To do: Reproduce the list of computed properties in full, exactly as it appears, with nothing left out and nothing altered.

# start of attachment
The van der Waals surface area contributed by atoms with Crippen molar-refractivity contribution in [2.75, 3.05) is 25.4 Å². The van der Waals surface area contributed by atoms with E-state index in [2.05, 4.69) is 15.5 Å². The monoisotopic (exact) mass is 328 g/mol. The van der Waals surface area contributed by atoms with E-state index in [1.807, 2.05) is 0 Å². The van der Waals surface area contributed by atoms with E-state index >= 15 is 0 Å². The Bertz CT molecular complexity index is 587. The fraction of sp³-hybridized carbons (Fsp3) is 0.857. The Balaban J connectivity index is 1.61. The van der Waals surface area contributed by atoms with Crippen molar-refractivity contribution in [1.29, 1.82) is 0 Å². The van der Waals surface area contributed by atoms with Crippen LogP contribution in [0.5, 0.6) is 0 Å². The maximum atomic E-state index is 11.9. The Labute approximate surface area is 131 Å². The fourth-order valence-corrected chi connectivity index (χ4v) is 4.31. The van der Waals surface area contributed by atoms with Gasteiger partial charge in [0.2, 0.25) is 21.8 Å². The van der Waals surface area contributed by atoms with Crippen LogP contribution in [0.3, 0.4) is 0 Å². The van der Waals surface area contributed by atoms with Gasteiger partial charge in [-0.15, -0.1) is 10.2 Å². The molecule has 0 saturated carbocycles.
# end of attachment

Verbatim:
The van der Waals surface area contributed by atoms with Crippen molar-refractivity contribution in [2.75, 3.05) is 25.4 Å². The van der Waals surface area contributed by atoms with E-state index in [2.05, 4.69) is 15.5 Å². The monoisotopic (exact) mass is 328 g/mol. The van der Waals surface area contributed by atoms with E-state index in [1.807, 2.05) is 0 Å². The van der Waals surface area contributed by atoms with E-state index >= 15 is 0 Å². The Bertz CT molecular complexity index is 587. The fraction of sp³-hybridized carbons (Fsp3) is 0.857. The Balaban J connectivity index is 1.61. The van der Waals surface area contributed by atoms with Crippen molar-refractivity contribution in [1.29, 1.82) is 0 Å². The van der Waals surface area contributed by atoms with Crippen LogP contribution in [0.5, 0.6) is 0 Å². The maximum atomic E-state index is 11.9. The Labute approximate surface area is 131 Å². The fourth-order valence-corrected chi connectivity index (χ4v) is 4.31. The van der Waals surface area contributed by atoms with Gasteiger partial charge in [0.2, 0.25) is 21.8 Å². The van der Waals surface area contributed by atoms with Crippen LogP contribution in [0.3, 0.4) is 0 Å². The van der Waals surface area contributed by atoms with Gasteiger partial charge in [-0.15, -0.1) is 10.2 Å². The molecule has 0 saturated carbocycles.